And while I am on a roll with great quotes from this section allow me to offer one more, “The prophets are slaves to God, but that slavery gives them a great deal of power, authority, and responsiblity; precisely because they are slaves, what they do is accomplished by the authority of God” (35). Further, if we are slaves then that would mean we must do what our master says. I see the words “called” and “apostle” sharing an interesting connection in this first verse because the greek word for apostle literally means one who is sent (and maybe even called) out.
The word for “set apart” (or separated in the KJV) comes from the greek word aphorizo. Jim points out that aphorizo is a word which is used in connection with separating the righteous from the wicked. Most interestingly, the word can also mean “excommunicated.” Why would Paul be describing himself as excommunicated though? Perhaps he is describing his new life and his estrangement for his former life. In other words, he has a new life devoted to the Christian God. Somehow it seems, to me anyway, that Paul is making it clear that he is in a new space in life now. Jim describes how we think differently than Paul in my respects regarding excommunication and the gospel because when “we speak of someone being cut off from a church or other group, Paul says he has been cut off to the gospel. He has been separated from unrighteousness to the gospel. Similarly, if we will be members of Christ’s church, we must be separated from ungodliness; we must be excommunicated–separated–from the world to the gospel” (italics in original 43). Which brings me to the word gospel itself, what exactly is the gospel?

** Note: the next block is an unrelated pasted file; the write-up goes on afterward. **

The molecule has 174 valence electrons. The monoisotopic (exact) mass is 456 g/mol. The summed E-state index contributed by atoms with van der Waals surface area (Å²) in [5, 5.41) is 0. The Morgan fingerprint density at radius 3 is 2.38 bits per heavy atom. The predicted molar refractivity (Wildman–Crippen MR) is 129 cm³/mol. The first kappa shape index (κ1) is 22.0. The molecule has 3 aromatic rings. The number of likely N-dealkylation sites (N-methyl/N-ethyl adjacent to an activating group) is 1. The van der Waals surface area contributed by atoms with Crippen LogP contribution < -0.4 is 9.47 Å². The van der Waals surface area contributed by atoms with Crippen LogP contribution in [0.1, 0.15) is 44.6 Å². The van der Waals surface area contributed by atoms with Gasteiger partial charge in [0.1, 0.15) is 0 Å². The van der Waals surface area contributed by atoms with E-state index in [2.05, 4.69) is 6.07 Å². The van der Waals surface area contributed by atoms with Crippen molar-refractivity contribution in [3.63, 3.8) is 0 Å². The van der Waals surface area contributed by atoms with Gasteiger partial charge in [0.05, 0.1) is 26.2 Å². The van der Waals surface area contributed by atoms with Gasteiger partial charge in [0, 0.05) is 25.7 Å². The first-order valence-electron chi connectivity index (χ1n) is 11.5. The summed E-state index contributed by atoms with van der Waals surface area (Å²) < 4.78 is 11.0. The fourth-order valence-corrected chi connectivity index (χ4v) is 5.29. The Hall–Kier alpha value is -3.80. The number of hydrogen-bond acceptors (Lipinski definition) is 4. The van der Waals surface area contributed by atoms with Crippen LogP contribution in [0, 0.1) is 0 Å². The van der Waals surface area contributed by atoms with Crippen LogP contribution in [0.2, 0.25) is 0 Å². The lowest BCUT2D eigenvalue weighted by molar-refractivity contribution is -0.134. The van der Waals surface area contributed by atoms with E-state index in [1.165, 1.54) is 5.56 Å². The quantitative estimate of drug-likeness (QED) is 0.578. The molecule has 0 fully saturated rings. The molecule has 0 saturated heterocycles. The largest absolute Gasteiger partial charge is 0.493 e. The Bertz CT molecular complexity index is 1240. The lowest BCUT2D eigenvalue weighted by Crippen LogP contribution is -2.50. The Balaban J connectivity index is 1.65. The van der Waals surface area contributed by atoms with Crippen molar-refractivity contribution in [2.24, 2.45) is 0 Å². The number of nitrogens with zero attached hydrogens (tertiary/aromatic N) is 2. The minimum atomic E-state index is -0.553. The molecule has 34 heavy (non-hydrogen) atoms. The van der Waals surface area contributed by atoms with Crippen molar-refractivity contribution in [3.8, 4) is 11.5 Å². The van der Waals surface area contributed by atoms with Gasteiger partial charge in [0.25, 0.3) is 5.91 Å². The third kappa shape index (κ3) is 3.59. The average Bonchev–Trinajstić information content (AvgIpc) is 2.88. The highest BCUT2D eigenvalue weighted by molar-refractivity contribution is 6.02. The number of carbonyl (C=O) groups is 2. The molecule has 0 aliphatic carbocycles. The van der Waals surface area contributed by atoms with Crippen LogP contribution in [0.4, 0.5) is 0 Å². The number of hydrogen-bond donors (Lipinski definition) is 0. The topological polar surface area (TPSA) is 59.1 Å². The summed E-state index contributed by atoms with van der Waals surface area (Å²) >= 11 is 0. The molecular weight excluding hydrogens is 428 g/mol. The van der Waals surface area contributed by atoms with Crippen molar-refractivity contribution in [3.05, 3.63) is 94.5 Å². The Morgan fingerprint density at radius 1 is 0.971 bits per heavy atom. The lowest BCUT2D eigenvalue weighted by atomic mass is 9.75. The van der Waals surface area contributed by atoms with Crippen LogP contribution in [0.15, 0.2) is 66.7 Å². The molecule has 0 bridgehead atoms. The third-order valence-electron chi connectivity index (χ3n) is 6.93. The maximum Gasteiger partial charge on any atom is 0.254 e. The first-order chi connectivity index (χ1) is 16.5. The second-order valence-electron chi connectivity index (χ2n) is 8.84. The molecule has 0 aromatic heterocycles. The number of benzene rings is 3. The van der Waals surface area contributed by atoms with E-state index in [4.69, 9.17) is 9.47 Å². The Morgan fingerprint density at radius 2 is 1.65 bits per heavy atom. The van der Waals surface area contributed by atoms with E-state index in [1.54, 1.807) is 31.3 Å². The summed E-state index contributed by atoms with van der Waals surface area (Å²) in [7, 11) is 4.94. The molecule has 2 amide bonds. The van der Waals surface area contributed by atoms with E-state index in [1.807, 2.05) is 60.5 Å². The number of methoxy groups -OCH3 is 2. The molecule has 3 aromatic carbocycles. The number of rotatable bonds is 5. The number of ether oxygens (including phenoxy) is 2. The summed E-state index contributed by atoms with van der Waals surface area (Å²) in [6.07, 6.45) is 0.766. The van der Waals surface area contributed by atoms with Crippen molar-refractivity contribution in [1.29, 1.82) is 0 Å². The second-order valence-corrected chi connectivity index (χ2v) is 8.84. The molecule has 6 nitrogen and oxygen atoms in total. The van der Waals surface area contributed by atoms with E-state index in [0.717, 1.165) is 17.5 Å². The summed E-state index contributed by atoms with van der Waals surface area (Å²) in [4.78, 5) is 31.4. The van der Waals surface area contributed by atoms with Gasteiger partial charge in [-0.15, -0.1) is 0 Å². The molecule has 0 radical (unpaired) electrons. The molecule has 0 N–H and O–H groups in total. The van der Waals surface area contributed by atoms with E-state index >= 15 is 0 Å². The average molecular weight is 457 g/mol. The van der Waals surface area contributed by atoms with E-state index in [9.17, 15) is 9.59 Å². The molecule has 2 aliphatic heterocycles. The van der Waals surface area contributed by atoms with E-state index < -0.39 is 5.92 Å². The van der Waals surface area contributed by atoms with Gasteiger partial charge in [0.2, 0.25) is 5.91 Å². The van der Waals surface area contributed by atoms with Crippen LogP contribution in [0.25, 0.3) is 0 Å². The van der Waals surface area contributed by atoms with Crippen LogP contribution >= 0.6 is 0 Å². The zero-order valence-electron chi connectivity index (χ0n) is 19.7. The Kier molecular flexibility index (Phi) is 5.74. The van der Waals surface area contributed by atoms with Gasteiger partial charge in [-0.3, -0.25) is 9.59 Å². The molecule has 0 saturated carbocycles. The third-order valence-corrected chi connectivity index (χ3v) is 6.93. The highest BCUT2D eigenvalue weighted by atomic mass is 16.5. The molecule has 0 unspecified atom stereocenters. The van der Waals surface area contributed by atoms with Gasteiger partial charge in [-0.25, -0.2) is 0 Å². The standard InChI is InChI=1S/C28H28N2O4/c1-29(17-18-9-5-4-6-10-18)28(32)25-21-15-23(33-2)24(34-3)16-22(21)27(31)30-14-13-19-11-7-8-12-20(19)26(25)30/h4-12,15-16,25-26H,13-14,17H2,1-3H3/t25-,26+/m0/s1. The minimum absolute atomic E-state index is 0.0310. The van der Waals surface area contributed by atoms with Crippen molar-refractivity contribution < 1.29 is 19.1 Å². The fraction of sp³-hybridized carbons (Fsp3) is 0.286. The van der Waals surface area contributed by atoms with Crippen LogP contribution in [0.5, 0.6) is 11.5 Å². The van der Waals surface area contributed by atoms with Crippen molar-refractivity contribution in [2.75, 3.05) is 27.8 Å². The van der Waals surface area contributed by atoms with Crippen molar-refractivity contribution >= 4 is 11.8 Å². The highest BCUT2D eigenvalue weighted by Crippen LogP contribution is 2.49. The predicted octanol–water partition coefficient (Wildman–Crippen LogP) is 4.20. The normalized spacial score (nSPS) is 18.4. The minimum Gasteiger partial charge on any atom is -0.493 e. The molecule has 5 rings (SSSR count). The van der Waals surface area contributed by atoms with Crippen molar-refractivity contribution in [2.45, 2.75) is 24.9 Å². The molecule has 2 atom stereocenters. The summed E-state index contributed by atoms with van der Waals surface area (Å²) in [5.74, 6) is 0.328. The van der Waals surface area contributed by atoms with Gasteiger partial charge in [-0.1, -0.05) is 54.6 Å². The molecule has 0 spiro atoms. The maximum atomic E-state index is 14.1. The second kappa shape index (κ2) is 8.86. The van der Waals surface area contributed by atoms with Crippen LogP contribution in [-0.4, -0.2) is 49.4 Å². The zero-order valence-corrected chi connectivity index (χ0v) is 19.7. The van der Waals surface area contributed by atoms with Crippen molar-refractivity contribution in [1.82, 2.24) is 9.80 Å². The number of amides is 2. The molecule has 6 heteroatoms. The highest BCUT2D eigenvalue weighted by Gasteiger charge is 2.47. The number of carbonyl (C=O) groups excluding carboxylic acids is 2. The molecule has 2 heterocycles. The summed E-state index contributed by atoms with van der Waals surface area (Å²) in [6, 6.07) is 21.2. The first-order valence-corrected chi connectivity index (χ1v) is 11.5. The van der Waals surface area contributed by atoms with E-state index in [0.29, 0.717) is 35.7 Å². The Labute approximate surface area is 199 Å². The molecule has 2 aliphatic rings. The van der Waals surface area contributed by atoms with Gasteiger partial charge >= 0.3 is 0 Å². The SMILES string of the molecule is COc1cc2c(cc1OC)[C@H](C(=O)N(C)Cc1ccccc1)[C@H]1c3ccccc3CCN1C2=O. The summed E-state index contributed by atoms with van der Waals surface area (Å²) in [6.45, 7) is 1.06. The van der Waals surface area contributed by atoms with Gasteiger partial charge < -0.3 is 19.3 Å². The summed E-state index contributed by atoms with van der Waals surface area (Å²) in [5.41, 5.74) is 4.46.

Many of us are probably familiar with the word gospel meaning “the good news.” If so, we are right. However, as Mormons, we often think of the gospel in broader terms than that. Honestly, I have no issue of thinking of the gospel in broader terms, I am just not sure if Paul thought of it this way or not when he wrote. On this subject Jim says, “We often think of the gospel as the beliefs, doctrines, and so on that are taught by the Church of Jesus Christ of Latter-day Saints. Sometimes we use the word even broadly, to refer to Christianity and the Christian message generally. However, the New Testament use of the word gospel is tied more closely to its literal meaning (“pleasing message”) and to its Old Testament connections” (italics in orignal 45).
So, those are my notes for this section. I will leave with one question, given all of this information, which translation of the word doulos are you most comfortable with as a reader?
Hear Jim talk about this book in his own words here.
Purchase a copy of The Life of Holiness: Notes and Reflections on Romans 1, 5-8.